Toshiba Satellite A500-11U – 16.4in Laptop Review

Sections

Key Specifications

  • Review Price: £929.99

Convergence is a term often bandied about in tech circles, more often than not in reference to the latest smartphone. Yet, if you want a true example of convergence, look no further than the humble laptop. Modern day laptops combine a bewildering array of tasks, particularly those like the Toshiba Satellite A500-11U that are targeted at the lucrative desktop replacement segment.


Though this isn’t a particularly cheap machine, squeezing just £50 below the £1,000 barrier, it delivers a great deal of processing power and a multitude of features for the money. Topping things is the Intel Core 2 Duo P8700, a dual-core processor that runs at a brisk 2.53GHz on a 1,066MHz front-side bus with 3MB L2 Cache. This is a good start, but Toshiba cuts corners a little bit by pairing this with slower 800MHz DDR2 RAM and although it supplies 4GB of the stuff, the 32-bit install of Windows Vista can’t address it all. For those interested, should you decide to buy this system, Toshiba will send you a Windows 7 upgrade disk for a discounted £27.90 inc. VAT.


If Toshiba’s lack of 64-bit support is a tad frustrating, it at least mends some bridges with the rest of the spec. A 500GB hard drive should be ample for all but the most voracious multimedia hoarders – just as well given there’s also a hybrid digital and analogue TV tuner on-board. Particularly impressive, too, is the discrete graphics; an ATI Mobility Radeon HD4650 with 1GB of dedicated memory. Draft-N Wi-Fi, Gigabit Ethernet and Bluetooth 2.1+EDR mean comprehensive networking support as well.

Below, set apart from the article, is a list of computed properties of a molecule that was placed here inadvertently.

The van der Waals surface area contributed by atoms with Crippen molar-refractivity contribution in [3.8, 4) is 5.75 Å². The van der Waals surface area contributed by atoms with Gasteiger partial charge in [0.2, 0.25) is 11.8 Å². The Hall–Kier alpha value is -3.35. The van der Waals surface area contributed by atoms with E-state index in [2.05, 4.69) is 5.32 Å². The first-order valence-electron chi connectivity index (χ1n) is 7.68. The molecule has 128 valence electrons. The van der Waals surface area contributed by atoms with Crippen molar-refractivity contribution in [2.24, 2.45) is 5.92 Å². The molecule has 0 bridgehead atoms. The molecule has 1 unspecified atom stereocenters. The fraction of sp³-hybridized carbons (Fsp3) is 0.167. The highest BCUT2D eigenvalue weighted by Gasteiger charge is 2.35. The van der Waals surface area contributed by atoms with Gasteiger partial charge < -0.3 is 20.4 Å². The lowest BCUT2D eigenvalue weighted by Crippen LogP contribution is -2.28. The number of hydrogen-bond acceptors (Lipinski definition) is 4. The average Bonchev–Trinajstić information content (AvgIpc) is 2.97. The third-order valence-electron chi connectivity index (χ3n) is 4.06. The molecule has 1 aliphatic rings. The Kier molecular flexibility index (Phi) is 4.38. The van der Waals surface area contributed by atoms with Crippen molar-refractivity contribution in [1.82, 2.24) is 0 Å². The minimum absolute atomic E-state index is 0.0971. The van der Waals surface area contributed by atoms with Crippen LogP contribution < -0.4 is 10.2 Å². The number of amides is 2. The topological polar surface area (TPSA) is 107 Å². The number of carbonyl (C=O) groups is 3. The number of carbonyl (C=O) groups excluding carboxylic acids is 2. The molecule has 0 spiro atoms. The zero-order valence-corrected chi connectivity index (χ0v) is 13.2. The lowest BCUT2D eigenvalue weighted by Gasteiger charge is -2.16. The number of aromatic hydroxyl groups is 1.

It’s just a shame Toshiba, now embracing all things Blu-ray, didn’t manage to squeeze an HD disc spinner into the sub-£1,000 price tag. This disappointment is made more acute by the presence of a backlit keyboard. Wonderful as they might be, it does feel just a little bit ‘me too’ and given the choice between Blu-ray or a backlit keyboard, Blu-ray would be the winner in our eyes. In truth, though, this is nit-picking since you can spin things any number of ways, like using slower components to offset the cost. If it’s Blu-ray you’re after then you’ll have to look to Toshiba’s Qosmio range, soon to be updated with Blu-ray and Windows 7.


Looking more closely at that backlit keyboard, it’s a decent effort. Thankfully Toshiba has abandoned the horrific glossy finish found in the previous Satellite design refresh, replaced with semi-gloss keys that don’t reflect light from every angle. In typical Toshiba fashion it’s a good keyboard. Key actions are tight and positive and the layout doesn’t throw up any gremlins. There’s a full number pad, too, enhancing its desktop replacement credentials. We did detect a hint of flex in some segments, but not enough to have any lasting impact.


We also like the touchpad. It’s delineated by a low-friction, textured surface that’s very pleasant to use, sports the now ubiquitous multi-touch support and has two large and responsive buttons below it. And, though the touchpad is positioned so it won’t get in the way, there’s a small button above it should you need deactivate it.

Unlike other sites, we thoroughly test every product we review. We use industry standard tests in order to compare features properly. We’ll always tell you what we find. We never, ever accept money to review a product. Tell us what you think - send your emails to the Editor.